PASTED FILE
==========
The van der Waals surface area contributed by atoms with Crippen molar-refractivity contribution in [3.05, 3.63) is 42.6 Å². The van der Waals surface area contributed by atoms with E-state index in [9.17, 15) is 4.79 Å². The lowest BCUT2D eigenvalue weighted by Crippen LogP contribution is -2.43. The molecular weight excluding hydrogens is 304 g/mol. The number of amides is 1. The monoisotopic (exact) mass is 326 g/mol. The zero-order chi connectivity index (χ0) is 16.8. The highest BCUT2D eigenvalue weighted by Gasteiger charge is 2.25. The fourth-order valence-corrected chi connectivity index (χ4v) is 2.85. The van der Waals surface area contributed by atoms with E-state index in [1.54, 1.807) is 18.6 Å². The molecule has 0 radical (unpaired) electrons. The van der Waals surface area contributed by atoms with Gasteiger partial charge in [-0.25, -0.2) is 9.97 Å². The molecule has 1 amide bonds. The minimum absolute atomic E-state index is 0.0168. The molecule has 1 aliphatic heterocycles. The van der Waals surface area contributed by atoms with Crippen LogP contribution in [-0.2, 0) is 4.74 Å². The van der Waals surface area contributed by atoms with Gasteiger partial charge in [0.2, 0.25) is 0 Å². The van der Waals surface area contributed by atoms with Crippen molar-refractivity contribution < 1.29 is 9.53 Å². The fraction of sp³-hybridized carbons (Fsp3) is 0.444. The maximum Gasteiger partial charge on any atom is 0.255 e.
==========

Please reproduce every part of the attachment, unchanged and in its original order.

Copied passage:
The van der Waals surface area contributed by atoms with Crippen molar-refractivity contribution in [3.05, 3.63) is 42.6 Å². The van der Waals surface area contributed by atoms with E-state index in [9.17, 15) is 4.79 Å². The lowest BCUT2D eigenvalue weighted by Crippen LogP contribution is -2.43. The molecular weight excluding hydrogens is 304 g/mol. The number of amides is 1. The monoisotopic (exact) mass is 326 g/mol. The zero-order chi connectivity index (χ0) is 16.8. The highest BCUT2D eigenvalue weighted by Gasteiger charge is 2.25. The fourth-order valence-corrected chi connectivity index (χ4v) is 2.85. The van der Waals surface area contributed by atoms with E-state index in [1.54, 1.807) is 18.6 Å². The molecule has 0 radical (unpaired) electrons. The van der Waals surface area contributed by atoms with Gasteiger partial charge in [-0.25, -0.2) is 9.97 Å². The molecule has 1 amide bonds. The minimum absolute atomic E-state index is 0.0168. The molecule has 1 aliphatic heterocycles. The van der Waals surface area contributed by atoms with Crippen LogP contribution in [-0.2, 0) is 4.74 Å². The van der Waals surface area contributed by atoms with Gasteiger partial charge in [0.2, 0.25) is 0 Å². The van der Waals surface area contributed by atoms with Crippen molar-refractivity contribution < 1.29 is 9.53 Å². The fraction of sp³-hybridized carbons (Fsp3) is 0.444. The maximum Gasteiger partial charge on any atom is 0.255 e.